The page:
For two years, Boutou Farida has been unable to forget her friend, a victim of premature wedlock who died during childbirth.

Boutou Farida Mohamat, 13, is a member of the Children's Parliament of Cameroon and a student in Far North Region.

Boutou Farida Mohamat, 13, is a member of the Children's Parliament of Cameroon and a student in Far North Region.

“I had one friend, but she’s no longer alive,” she said. “Her parents arranged a marriage for her and when it was time for her to give birth, she just died and they could not even operate on her to take out the child. She was so small. She was 12 years old.”

Elsewhere, civil society activists warn that growing numbers of girls in schools across the region are being targeted by teachers and male classmates. There are also reports that some local officials such as education delegates and gendarmerie commanders sexually abuse under-age students in the belief that having sex with virgins brings wealth and power. Many such abuses go unreported by parents who feel powerless to confront the abuses.

Although some incidents are not reported and statistics are not available Aminatou Sali Mourbare, the co-founder of Local Action for Participatory and Self-managed Development (ADELPA), said the number of reported cases is soaring. “We have cases of girls of four years being raped.”

“It’s happening all around here and people are aware,” Aminatou Sali said of rape and child abuse. More women are being encouraged to report incidents of rape and other abuse, “But most cases are shielded from public notice by the silence of parents,” she said. Some parents prefer secret arrangements because they fear that their girls will be stigmatized if the public knows they have been raped. "But such silence to me is connivance,” she argued.

Lifting the barriers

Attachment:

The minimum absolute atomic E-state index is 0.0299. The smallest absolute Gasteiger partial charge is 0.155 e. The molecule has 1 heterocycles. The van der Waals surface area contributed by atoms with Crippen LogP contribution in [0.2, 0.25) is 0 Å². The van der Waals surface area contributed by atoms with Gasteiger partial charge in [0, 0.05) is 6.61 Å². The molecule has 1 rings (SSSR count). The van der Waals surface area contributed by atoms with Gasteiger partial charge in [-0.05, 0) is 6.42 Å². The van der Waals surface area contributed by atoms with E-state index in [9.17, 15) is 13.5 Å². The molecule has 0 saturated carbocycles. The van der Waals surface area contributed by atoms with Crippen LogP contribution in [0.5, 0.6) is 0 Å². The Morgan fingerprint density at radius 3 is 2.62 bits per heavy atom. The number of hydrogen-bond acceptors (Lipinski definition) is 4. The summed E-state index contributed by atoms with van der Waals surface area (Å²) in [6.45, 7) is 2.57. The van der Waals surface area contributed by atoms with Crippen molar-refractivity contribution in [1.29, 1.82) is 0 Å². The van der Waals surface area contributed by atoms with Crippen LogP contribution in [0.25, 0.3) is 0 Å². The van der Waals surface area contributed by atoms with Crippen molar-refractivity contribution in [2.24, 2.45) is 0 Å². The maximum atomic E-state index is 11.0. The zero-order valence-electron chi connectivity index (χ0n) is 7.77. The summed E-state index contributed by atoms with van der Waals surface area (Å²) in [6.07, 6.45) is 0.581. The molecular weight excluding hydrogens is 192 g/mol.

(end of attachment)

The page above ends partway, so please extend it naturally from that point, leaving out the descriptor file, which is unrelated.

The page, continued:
The government works alongside UNICEF, Plan International and others to boost girl-child school attendance: building parent awareness, providing private toilet facilities, offering free textbooks and scholarships to girls, for example. However, dropout rates for girls are only timidly paying off.

“It’s not yet 100 percent, but we’re improving,” said Women’s Empowerment Minister Marie Therese Abena. “And it’s you, your brother, sister, grandmother who still believe in female genital mutilation; your grandfather who still believes in sending a girl to marry before the age of 15.

"So each one of us has to do his own share of the work so that we can see the girl-child evolve in our society and contribute.”

Commemorating the second edition of the International Day of the Girl Child last October 11 under the theme Innovating for Girls’ Education, advocates agreed that educating more girls and women would increase the quantity and quality of human resources needed to drive forward the country’s development. Women comprise the majority of Cameroon’s over 20 million inhabitants but remain far under-represented in the country’s decision-making institutions.

Efforts by the government of Japan, UNICEF and the Cameroon government promote construction of hundreds of “girl-child friendly” primary schools, especially in areas with lowest girl enrollment by offering meals to improve girls attendance and increase support for grassroots women’s advocacy groups promoting girl-child education. Hopefully, experts conclude, such interventions will help bridge the education gaps between Cameroon’s boys and girls in the near future.